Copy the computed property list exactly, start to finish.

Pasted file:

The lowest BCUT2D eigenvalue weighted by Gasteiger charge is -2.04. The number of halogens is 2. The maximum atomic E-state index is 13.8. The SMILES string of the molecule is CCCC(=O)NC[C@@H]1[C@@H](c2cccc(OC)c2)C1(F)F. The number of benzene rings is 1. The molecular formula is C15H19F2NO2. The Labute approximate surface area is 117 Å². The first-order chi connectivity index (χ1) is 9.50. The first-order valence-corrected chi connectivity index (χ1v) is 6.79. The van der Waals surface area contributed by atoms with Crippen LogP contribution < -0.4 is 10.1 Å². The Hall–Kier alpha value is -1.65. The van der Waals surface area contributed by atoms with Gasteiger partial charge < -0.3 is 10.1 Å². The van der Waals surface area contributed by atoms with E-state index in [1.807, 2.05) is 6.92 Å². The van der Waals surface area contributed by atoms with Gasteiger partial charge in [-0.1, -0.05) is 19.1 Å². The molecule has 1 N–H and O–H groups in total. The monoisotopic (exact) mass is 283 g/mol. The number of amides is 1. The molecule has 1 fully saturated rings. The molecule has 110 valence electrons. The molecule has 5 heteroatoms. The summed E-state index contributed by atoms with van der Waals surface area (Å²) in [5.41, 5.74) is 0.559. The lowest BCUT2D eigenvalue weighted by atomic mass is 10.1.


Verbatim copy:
The lowest BCUT2D eigenvalue weighted by Gasteiger charge is -2.04. The number of halogens is 2. The maximum atomic E-state index is 13.8. The SMILES string of the molecule is CCCC(=O)NC[C@@H]1[C@@H](c2cccc(OC)c2)C1(F)F. The number of benzene rings is 1. The molecular formula is C15H19F2NO2. The Labute approximate surface area is 117 Å². The first-order chi connectivity index (χ1) is 9.50. The first-order valence-corrected chi connectivity index (χ1v) is 6.79. The van der Waals surface area contributed by atoms with Crippen LogP contribution < -0.4 is 10.1 Å². The Hall–Kier alpha value is -1.65. The van der Waals surface area contributed by atoms with Gasteiger partial charge < -0.3 is 10.1 Å². The van der Waals surface area contributed by atoms with E-state index in [1.807, 2.05) is 6.92 Å². The van der Waals surface area contributed by atoms with Gasteiger partial charge in [-0.1, -0.05) is 19.1 Å². The molecule has 1 N–H and O–H groups in total. The monoisotopic (exact) mass is 283 g/mol. The number of amides is 1. The molecule has 1 fully saturated rings. The molecule has 110 valence electrons. The molecule has 5 heteroatoms. The summed E-state index contributed by atoms with van der Waals surface area (Å²) in [5.41, 5.74) is 0.559. The lowest BCUT2D eigenvalue weighted by atomic mass is 10.1.